The Flying Scotsman to Plymouth

14 September 2002

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In the pale grey light of a September morning, a Class 47 pulls our train into platform 2 at London Victoria at about 6.20am

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One of the Northern Belle Venice Simplon Orient Express coaches for those in first class

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At the other end of the train, pulled into the station by the diesel, waits No. 4472 Flying Scotsman, the most famous steam locomotive in the world.

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A Connex train pulls out of platform 3 past Flying Scotsman

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Although now carrying number 4472, that by which she is best known, Flying Scotsman was originally 1472 before becoming 4472. Under British Railways she was E103 and then 60103. When transferred to private ownership at the end of the BR steam era, she reverted to 4472, and after a brief spell back as 60103 she is back to 4472 yet again!

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Stephen on the footplate, with the firebox just visible below his elbow.

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Stephen and Lucy in one of the standard class coaches

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Rewatering the loco at Frome

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The photos above were only taken by being quick off the train. A huge crowd soon collected - Flying Scotsman is the most photographed locomotive in the world.

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Travelling along the sea-wall at Dawlish

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Horse Cove, with Exmouth visible on the far side of the estuary of the Exe.

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The sea and some of our thirteen coaches, with Shag Rock poking above the waves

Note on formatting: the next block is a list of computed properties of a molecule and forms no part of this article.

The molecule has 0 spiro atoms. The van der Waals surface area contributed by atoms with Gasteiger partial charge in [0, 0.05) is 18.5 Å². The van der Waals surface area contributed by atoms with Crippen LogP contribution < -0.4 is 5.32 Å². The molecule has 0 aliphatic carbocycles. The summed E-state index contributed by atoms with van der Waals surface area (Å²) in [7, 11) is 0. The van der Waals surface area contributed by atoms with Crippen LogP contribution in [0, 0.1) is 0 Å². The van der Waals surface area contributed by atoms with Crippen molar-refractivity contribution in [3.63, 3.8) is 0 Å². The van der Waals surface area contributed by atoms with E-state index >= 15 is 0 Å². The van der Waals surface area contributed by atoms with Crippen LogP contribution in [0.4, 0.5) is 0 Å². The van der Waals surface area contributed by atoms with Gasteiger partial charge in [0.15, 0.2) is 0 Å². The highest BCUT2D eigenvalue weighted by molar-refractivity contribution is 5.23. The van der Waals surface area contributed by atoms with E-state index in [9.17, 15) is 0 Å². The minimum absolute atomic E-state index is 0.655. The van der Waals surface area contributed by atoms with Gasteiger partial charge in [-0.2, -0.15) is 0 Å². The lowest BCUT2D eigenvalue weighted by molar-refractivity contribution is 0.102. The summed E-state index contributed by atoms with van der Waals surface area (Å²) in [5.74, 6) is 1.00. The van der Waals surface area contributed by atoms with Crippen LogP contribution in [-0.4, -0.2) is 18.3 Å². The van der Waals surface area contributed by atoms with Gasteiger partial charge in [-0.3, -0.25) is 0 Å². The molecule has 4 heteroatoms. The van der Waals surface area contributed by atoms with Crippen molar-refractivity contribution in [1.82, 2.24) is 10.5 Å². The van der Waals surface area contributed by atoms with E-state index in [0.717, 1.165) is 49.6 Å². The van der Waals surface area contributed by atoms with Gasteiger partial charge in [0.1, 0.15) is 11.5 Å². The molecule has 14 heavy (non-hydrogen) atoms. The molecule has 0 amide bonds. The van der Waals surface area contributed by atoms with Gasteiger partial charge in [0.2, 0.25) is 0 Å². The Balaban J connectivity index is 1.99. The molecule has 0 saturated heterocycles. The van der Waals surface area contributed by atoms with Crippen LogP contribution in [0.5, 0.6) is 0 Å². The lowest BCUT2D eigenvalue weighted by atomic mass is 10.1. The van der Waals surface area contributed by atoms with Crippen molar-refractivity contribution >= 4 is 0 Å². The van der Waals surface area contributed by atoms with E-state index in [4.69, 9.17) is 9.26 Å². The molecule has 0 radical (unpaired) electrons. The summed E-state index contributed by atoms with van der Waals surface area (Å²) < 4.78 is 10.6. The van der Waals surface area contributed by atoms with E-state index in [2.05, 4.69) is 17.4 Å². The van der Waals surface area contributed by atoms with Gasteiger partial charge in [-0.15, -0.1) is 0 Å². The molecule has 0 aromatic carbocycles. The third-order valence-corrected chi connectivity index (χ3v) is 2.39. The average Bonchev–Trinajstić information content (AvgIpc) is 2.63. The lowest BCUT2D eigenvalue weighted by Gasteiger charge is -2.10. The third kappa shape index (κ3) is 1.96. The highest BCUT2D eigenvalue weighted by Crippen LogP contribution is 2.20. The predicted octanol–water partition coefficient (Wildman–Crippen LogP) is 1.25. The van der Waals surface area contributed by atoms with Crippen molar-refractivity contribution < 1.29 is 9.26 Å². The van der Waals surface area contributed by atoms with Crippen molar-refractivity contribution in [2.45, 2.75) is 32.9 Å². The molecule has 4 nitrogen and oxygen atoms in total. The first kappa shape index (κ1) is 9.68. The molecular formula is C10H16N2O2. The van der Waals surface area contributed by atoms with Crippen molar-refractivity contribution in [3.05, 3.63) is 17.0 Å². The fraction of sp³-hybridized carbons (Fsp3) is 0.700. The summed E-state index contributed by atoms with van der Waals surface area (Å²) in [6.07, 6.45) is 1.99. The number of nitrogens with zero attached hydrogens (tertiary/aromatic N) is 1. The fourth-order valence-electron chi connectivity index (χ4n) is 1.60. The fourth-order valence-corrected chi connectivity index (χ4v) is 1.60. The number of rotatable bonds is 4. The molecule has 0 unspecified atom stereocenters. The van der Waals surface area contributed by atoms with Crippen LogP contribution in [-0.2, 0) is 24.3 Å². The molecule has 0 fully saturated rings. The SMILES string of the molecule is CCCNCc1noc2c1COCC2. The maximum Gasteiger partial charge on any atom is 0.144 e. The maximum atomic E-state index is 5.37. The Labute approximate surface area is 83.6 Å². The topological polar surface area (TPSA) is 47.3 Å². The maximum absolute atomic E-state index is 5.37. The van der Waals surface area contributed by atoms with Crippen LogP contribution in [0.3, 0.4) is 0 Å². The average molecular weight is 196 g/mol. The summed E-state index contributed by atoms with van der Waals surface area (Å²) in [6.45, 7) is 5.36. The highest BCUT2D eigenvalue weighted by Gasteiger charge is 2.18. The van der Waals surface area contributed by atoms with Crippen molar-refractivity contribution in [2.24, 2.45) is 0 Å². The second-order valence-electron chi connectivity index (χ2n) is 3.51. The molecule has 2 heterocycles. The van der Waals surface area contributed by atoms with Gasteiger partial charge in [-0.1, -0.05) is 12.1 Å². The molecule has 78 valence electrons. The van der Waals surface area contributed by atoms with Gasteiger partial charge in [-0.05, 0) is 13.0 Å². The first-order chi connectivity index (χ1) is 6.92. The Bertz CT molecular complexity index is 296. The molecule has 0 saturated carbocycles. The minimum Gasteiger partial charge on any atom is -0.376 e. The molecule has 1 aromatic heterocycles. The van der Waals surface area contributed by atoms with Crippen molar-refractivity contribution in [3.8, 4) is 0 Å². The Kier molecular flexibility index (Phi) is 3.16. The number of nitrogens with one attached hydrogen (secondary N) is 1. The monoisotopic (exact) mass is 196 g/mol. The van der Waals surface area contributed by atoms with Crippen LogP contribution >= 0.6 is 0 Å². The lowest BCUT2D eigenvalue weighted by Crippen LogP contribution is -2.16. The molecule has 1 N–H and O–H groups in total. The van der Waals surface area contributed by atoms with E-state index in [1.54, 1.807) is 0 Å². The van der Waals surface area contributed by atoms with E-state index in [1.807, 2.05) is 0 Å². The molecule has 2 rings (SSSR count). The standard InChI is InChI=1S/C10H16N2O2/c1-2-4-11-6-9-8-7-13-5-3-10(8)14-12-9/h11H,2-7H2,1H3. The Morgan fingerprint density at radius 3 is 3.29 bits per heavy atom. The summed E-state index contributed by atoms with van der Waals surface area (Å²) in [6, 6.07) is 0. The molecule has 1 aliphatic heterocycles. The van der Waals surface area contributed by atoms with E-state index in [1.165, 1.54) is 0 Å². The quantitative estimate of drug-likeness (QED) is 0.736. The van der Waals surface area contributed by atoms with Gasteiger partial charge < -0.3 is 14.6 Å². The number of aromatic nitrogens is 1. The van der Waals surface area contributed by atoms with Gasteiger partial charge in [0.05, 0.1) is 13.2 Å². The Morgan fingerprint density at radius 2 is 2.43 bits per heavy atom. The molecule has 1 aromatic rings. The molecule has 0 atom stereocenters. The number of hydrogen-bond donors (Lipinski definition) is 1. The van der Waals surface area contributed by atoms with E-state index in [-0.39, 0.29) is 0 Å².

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Looking across the Teign from Teignmouth towards Shaldon and Ringmore

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From further up the Teign, looking back towards the sea

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The piper plays to celebrate our arrival in Plymouth

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Lucy on the footplate of Flying Scotsman

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The plaque in the middle reads:

On August 8th 1989 this locomotive achieved the world's longest non-stop run for steam traction of 422 miles 7.53 chains between Parkes and Broken Hill in New South Wales, Australia

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Palm trees in Armarda Way in the centre of Plymouth

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The Flying Scotsman in Plymouth, as we begin our return journey to London behind a rather more modern Class 66 diesel.

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Totnes (Littlehampton Riverside) station on the South Devon Railway.

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Unless otherwise stated, all images copyright (c) Stephen and Lucy Dawson